*See their latest (FY2017) presentation slides, page 13.


STI close: 2846.37
PE10: 11.8x

So the big news affecting the markets was the Brexit (UK’s exit from the EU) and that really hit markets on Friday when the results of the referendum were released. I was overseas but had Wifi and saw  markets in Asia get hit with some huge downs like Japan down 7 or so percent. The pound also took a huge hit and European markets all felt the effects of the vote. No surprise that when US markets opened that night, they were hit as well.

What was surprising was the speed of the recovery. The STI wasn’t really down much and from Tuesday (28th June) began a modest recovery. I was really anticipating further hits to the market (or maybe they have yet to come) and added very small positions.

The main point is, if I was away till yesterday or today and didn’t have access to the market, the whole impact of the Brexit wouldn’t have been felt at all! Overall, my portfolios have been doing nicely despite the horrendous start to the year and much credit goes to my investment plan.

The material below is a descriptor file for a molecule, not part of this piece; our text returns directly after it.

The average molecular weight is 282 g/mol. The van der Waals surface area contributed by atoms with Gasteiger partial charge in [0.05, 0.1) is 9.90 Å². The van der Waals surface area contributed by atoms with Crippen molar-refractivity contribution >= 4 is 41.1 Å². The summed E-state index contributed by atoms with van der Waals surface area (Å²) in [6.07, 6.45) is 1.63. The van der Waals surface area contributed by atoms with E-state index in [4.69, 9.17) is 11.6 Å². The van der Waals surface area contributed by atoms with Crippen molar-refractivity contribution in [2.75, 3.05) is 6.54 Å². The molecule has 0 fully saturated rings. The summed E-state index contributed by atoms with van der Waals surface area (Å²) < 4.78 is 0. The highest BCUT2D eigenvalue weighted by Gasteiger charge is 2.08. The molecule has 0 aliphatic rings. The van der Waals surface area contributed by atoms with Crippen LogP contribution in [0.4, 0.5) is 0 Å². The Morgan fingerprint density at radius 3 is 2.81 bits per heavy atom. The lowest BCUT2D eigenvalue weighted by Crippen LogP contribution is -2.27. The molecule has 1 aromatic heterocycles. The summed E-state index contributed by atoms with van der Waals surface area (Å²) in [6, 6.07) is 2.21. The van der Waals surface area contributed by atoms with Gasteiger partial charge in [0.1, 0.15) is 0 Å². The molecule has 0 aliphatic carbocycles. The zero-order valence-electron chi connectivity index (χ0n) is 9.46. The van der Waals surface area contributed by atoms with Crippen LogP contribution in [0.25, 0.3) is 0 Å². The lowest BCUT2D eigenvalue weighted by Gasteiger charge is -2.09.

Half the year’s over. How’s your portfolio doing?

When I last wrote about bear market history in Singapore, it was July 2011. The financial market pain lasted for another 2-3 months from then.

If you look at this table (reproduced from the post in the link) again, it gives one a sense of what to expect.

Click for bigger image

Click for bigger image

Now the above table doesn’t account for 08/09, 2011 or what we’re currently going through now. Let’s update those numbers a little.